As a friend told me about some reservations that she’d been having at her new workplace, comparing the competitive nature of her colleagues to “The Hunger Games,” I couldn’t blame her for reconsidering her decision to accept the position.
My friend’s revelation got me thinking about the job search process and how we as young professionals often become so focused on how we’re the right fit for the employer that we forget to consider if the company culture is right for us.
While most of us have heard the term “company culture,” I’d argue that it’s still one of those ambiguous phrases that can be difficult to describe. In a 2013 New York Times article, Josh Patrick of Stage 2 Planning Partners defined office culture as “what you value, what is important for you and your company.”
When considering what we value most in a job, among the first things that come to mind are typically salary and benefits. While undoubtedly important, money isn’t everything and our generation has come to equally value the workplace itself; sometimes even sacrificing a lower salary for a more suitable culture.
Young professionals work hard (before playing hard) and, according to Geoffrey James of Inc., seek to be rewarded accordingly when it comes to perks and promotions. We don’t want to be seen as kids, instead value our voices being heard, opportunities for professional growth and fair treatment by senior-level employees and older colleagues. Although we thrive in a team setting, we expect others to pull their weight and to be able to work independently rather than being constantly micromanaged.
Perhaps most importantly, we desire a personal life. While long hours are often to be expected, we appreciate having realistic goals set for us as well as ample time to complete our work so we can hit the gym at the end of the workday before getting home to watch The Bachelor or some Monday Night Football.
But how do we ensure that we’ll arrive at this comfort level? Finding the right fit begins by determining what you value in the workplace and then asking the necessary questions during the job search and interview process.
Job seekers are encouraged to conduct informational interviews with individuals at a prospective employer in order to not only learn about potential openings, but to get a better feel for its company culture as well. Utilize personal connections to get in touch with individuals that also work there and ask for their honest opinions. Be proactive; there’s nothing wrong with cold contacting folks whose information you find on company websites and LinkedIn.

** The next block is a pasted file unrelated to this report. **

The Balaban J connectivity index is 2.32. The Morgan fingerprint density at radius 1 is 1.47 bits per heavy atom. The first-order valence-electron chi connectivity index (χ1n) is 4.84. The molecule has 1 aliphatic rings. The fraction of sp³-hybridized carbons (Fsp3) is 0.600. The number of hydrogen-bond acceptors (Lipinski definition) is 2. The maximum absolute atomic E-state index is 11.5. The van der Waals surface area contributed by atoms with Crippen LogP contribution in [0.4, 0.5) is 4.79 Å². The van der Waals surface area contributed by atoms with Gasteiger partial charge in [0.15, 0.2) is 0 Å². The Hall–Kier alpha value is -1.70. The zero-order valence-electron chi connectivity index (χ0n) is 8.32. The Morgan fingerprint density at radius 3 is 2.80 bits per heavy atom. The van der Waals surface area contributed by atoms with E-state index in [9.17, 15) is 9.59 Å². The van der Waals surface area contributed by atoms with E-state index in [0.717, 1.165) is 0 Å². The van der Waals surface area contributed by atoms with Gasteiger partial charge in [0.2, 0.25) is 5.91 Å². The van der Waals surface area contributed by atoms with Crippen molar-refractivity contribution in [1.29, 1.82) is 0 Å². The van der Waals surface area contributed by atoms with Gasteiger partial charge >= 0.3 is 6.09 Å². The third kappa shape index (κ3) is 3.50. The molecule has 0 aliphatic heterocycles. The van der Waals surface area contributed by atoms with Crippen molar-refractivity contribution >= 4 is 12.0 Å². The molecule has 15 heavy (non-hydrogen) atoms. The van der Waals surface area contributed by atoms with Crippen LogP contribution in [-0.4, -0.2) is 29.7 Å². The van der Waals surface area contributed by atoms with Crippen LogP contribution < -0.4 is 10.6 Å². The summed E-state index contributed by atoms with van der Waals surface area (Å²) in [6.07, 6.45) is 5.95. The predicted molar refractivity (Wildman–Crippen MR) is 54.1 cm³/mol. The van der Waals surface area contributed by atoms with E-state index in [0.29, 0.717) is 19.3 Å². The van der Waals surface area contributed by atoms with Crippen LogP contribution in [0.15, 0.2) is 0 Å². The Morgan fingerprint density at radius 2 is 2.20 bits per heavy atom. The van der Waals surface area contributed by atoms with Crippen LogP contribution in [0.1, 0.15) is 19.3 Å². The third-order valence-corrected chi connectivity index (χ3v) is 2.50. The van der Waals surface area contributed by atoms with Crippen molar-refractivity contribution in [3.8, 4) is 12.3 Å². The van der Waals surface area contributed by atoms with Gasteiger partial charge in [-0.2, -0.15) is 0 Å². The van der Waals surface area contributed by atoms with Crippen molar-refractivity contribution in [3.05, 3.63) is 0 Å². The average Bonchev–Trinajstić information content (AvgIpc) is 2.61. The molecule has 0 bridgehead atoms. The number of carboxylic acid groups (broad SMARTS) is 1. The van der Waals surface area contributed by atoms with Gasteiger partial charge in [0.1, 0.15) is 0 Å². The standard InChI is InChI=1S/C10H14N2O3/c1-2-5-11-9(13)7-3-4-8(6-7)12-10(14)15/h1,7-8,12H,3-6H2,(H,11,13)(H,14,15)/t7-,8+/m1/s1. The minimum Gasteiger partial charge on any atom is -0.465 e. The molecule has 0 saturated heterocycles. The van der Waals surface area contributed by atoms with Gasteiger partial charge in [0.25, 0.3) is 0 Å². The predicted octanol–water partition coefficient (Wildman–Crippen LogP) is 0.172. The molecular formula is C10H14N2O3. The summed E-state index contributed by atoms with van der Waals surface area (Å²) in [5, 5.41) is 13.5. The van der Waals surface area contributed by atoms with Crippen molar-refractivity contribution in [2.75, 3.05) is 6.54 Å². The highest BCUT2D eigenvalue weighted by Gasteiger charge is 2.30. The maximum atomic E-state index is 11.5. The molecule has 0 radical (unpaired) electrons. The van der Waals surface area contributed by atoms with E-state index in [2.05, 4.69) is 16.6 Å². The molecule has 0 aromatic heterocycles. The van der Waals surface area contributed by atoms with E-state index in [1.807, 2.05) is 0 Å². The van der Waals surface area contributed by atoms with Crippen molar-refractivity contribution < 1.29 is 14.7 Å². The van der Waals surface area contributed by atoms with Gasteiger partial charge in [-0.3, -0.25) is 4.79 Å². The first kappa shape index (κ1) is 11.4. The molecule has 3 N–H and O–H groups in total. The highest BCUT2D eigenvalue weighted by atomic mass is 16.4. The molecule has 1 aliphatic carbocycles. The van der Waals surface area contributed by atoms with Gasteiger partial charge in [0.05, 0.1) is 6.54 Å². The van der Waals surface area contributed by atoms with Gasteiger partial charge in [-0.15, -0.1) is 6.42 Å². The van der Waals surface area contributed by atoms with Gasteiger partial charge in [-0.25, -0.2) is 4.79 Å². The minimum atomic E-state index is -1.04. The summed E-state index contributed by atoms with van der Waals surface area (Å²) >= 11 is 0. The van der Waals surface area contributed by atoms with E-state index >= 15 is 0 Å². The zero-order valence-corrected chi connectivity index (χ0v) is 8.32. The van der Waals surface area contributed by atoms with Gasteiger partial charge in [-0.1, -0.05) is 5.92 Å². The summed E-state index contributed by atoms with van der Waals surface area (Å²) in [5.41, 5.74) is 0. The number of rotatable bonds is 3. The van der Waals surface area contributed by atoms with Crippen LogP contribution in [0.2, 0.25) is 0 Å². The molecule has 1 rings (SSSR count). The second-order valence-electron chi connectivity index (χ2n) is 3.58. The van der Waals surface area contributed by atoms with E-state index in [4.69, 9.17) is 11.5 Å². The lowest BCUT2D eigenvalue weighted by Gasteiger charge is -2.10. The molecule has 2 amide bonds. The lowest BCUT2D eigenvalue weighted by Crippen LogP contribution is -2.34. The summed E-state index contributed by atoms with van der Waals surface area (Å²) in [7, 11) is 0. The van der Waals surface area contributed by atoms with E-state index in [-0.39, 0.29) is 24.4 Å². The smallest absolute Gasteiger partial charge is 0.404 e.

When you find yourself in the interview itself, have a number of questions prepared to ask different people at various levels of the company. Make an effort to talk with both veteran employees and new hires. In terms of the questions themselves, be sure to ask these potential colleagues about their favorite aspects of the company culture, any complaints they may have and how often staff meetings are held. For one resource, Scott Ginsberg of TheLadders.com poses seven insightful questions you should ask during the interview.
Moreover, keep in mind that unlike skills, the right fit cannot be learned. What criteria are most important to you and how does your company culture match up?
Zach Burrus is currently a public relations professional in Richmond, Va., with experience in both political and sports communication. He graduated from the University of Missouri and the University of Notre Dame and holds degrees in political science, journalism and strategic communication. Mr. Burrus is an active member of PRSA National, PRSA Richmond and the PRSA New Professionals Section. He can be reached at firstname.lastname@example.org.